These rivers and their watersheds encompass the Nantahala National Forest and the two most visited units of the national park system, the Great Smoky Mountains National Park and the Blue Ridge Parkway. All of these rivers have offer fishing, canoeing and kayaking, tubing, and a host of recreational opportunities. Check the county travel and tourism websites for particulars in each county.
The Oconaluftee, considered “sacred waters” by the Cherokee, and known as the “Luftee,” is a beautiful, freestone river that drops 2,000 feet over 10 miles and flows through Cherokee before joining the Little Tennessee on the way to Lake Fontana. Wading, tubing and canoeing are all popular here. However, the Luftee is most famous for its abundant healthy rainbow, brook and brown Trout.
The Little Tennessee and its immediate watershed comprise one of the richest archaeological areas in the Southeastern US. Known to the avid fisherman for its small mouth bass, this river is a popular spot for canoeing, fishing and floating. Travelers and locals alike enjoy the town of Franklin’s Little Tennessee Greenway as it winds along the river.
The Nantahala offers river rafting and kayaking through family-friendly rapids and is a popular spot for the amateur as well as the Olympic paddler. It features eight miles of Class II rapids before splashing through the exciting Class III whitewater of Nantahala Falls. It is also recognized as one of the area’s premier trout streams. So good in fact, that Trout Unlimited included it on their list of the Top 100 Trout Streams in the U.S.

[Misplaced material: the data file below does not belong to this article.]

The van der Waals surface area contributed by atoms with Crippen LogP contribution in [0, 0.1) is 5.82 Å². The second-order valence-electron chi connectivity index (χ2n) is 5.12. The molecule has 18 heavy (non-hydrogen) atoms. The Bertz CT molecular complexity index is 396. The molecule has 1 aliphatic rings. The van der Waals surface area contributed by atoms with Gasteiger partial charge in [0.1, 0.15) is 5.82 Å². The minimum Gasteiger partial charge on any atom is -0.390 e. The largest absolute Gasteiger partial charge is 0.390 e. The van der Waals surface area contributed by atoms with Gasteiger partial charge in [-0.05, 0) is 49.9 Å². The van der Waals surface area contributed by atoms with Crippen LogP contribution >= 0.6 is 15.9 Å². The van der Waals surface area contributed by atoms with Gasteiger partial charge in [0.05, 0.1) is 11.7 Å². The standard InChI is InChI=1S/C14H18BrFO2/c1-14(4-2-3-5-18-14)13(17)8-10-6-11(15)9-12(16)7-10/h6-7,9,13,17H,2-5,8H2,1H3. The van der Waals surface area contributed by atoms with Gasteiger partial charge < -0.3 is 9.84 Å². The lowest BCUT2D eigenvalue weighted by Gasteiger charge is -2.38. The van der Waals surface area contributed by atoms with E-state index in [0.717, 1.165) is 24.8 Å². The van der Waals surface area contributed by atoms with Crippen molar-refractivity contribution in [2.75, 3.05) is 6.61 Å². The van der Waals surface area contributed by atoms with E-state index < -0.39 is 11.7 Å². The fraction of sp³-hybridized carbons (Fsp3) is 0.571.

The Tuckasegee, known as the “Tuck,” originates In Jackson County and runs through Cullowhee, Sylva, Dillsboro and Bryson City on its way to Fontana Lake. A float trip on the Tuck is an exhilarating way to experience fly fishing in the southern Appalachians, and the river is so popular for fishing the Jackson County Chamber of Commerce has produced its own WNC Fly Fishing Trail map for the Tuck. The river has areas that are as wide as many western rivers, offering plenty of room for back casting. The Tuck is also a popular river for tubing, floating and canoeing.
For more information about the WNC Fly Fishing Trail, visit flyfishingtrail.com.